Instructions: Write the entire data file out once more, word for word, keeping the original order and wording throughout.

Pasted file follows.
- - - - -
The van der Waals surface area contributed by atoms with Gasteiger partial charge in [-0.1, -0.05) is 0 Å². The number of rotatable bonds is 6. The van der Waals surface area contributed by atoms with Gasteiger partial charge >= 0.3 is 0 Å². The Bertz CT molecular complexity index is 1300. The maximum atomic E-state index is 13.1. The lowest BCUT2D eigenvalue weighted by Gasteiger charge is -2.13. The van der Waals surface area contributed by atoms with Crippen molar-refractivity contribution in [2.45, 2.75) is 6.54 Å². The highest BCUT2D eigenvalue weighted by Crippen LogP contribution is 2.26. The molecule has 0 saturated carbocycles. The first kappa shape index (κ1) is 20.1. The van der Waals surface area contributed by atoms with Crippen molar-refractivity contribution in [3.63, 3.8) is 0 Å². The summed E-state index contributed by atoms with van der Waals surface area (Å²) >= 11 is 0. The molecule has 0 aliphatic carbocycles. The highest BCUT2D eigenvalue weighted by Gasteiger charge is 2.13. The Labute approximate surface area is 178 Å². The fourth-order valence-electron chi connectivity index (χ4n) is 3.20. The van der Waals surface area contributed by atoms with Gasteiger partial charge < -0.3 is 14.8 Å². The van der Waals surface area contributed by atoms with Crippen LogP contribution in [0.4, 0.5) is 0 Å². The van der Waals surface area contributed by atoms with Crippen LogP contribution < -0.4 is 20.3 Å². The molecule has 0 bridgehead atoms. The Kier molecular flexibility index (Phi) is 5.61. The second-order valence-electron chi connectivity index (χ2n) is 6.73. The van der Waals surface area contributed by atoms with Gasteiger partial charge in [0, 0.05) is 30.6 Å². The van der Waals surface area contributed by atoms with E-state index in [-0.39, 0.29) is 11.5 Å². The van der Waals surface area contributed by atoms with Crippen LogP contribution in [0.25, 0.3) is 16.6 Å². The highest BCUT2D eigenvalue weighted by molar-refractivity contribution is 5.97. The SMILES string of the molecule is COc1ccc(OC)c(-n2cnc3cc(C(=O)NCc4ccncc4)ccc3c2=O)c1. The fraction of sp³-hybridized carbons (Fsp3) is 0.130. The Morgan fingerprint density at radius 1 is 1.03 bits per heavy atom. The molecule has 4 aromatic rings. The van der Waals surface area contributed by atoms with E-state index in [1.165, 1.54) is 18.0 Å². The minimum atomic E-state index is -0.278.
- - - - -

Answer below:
The van der Waals surface area contributed by atoms with Gasteiger partial charge in [-0.1, -0.05) is 0 Å². The number of rotatable bonds is 6. The van der Waals surface area contributed by atoms with Gasteiger partial charge >= 0.3 is 0 Å². The Bertz CT molecular complexity index is 1300. The maximum atomic E-state index is 13.1. The lowest BCUT2D eigenvalue weighted by Gasteiger charge is -2.13. The van der Waals surface area contributed by atoms with Crippen molar-refractivity contribution in [2.45, 2.75) is 6.54 Å². The highest BCUT2D eigenvalue weighted by Crippen LogP contribution is 2.26. The molecule has 0 saturated carbocycles. The first kappa shape index (κ1) is 20.1. The van der Waals surface area contributed by atoms with Crippen molar-refractivity contribution in [3.63, 3.8) is 0 Å². The summed E-state index contributed by atoms with van der Waals surface area (Å²) >= 11 is 0. The molecule has 0 aliphatic carbocycles. The highest BCUT2D eigenvalue weighted by Gasteiger charge is 2.13. The Labute approximate surface area is 178 Å². The fourth-order valence-electron chi connectivity index (χ4n) is 3.20. The van der Waals surface area contributed by atoms with Gasteiger partial charge < -0.3 is 14.8 Å². The van der Waals surface area contributed by atoms with Crippen LogP contribution in [0.4, 0.5) is 0 Å². The van der Waals surface area contributed by atoms with Crippen LogP contribution < -0.4 is 20.3 Å². The molecule has 0 bridgehead atoms. The Kier molecular flexibility index (Phi) is 5.61. The second-order valence-electron chi connectivity index (χ2n) is 6.73. The van der Waals surface area contributed by atoms with Gasteiger partial charge in [0, 0.05) is 30.6 Å². The van der Waals surface area contributed by atoms with E-state index in [-0.39, 0.29) is 11.5 Å². The van der Waals surface area contributed by atoms with Crippen LogP contribution in [0.25, 0.3) is 16.6 Å². The highest BCUT2D eigenvalue weighted by molar-refractivity contribution is 5.97. The SMILES string of the molecule is COc1ccc(OC)c(-n2cnc3cc(C(=O)NCc4ccncc4)ccc3c2=O)c1. The fraction of sp³-hybridized carbons (Fsp3) is 0.130. The Morgan fingerprint density at radius 1 is 1.03 bits per heavy atom. The molecule has 4 aromatic rings. The van der Waals surface area contributed by atoms with E-state index in [1.165, 1.54) is 18.0 Å². The minimum atomic E-state index is -0.278.